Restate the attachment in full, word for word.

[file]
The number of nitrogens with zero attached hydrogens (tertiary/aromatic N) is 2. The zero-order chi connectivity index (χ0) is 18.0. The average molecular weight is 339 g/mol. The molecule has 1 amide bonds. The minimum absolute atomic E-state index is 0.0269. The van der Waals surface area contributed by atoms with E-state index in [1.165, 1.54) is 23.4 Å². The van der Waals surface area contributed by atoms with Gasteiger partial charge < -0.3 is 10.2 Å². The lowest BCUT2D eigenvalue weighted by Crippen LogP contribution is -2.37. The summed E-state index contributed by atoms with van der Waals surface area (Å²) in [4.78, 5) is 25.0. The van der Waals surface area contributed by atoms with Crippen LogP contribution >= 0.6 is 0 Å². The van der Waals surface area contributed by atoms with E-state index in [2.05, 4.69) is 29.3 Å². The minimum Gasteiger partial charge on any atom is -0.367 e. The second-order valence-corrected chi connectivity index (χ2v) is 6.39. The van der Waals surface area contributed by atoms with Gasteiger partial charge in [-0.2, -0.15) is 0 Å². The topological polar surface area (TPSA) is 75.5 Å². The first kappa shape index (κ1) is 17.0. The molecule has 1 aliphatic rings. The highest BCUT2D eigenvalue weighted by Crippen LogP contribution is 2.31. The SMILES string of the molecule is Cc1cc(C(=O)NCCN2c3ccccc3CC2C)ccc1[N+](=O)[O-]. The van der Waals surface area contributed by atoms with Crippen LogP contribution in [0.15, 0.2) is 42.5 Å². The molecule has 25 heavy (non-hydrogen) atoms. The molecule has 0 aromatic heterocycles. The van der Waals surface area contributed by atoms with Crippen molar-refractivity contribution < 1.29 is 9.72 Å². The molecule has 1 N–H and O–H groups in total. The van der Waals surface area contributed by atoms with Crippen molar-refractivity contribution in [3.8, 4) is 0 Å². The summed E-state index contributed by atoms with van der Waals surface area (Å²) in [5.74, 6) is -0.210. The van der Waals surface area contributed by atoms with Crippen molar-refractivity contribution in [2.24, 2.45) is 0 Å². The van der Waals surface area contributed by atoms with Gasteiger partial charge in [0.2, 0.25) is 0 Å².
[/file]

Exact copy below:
The number of nitrogens with zero attached hydrogens (tertiary/aromatic N) is 2. The zero-order chi connectivity index (χ0) is 18.0. The average molecular weight is 339 g/mol. The molecule has 1 amide bonds. The minimum absolute atomic E-state index is 0.0269. The van der Waals surface area contributed by atoms with E-state index in [1.165, 1.54) is 23.4 Å². The van der Waals surface area contributed by atoms with Gasteiger partial charge < -0.3 is 10.2 Å². The lowest BCUT2D eigenvalue weighted by Crippen LogP contribution is -2.37. The summed E-state index contributed by atoms with van der Waals surface area (Å²) in [4.78, 5) is 25.0. The van der Waals surface area contributed by atoms with Crippen LogP contribution >= 0.6 is 0 Å². The van der Waals surface area contributed by atoms with E-state index in [2.05, 4.69) is 29.3 Å². The minimum Gasteiger partial charge on any atom is -0.367 e. The second-order valence-corrected chi connectivity index (χ2v) is 6.39. The van der Waals surface area contributed by atoms with Gasteiger partial charge in [-0.2, -0.15) is 0 Å². The topological polar surface area (TPSA) is 75.5 Å². The first kappa shape index (κ1) is 17.0. The molecule has 1 aliphatic rings. The highest BCUT2D eigenvalue weighted by Crippen LogP contribution is 2.31. The SMILES string of the molecule is Cc1cc(C(=O)NCCN2c3ccccc3CC2C)ccc1[N+](=O)[O-]. The van der Waals surface area contributed by atoms with Crippen LogP contribution in [0.15, 0.2) is 42.5 Å². The molecule has 25 heavy (non-hydrogen) atoms. The molecule has 0 aromatic heterocycles. The van der Waals surface area contributed by atoms with Crippen molar-refractivity contribution < 1.29 is 9.72 Å². The molecule has 1 N–H and O–H groups in total. The van der Waals surface area contributed by atoms with Crippen molar-refractivity contribution in [3.8, 4) is 0 Å². The summed E-state index contributed by atoms with van der Waals surface area (Å²) in [5.74, 6) is -0.210. The van der Waals surface area contributed by atoms with Crippen molar-refractivity contribution in [2.24, 2.45) is 0 Å². The van der Waals surface area contributed by atoms with Gasteiger partial charge in [0.2, 0.25) is 0 Å².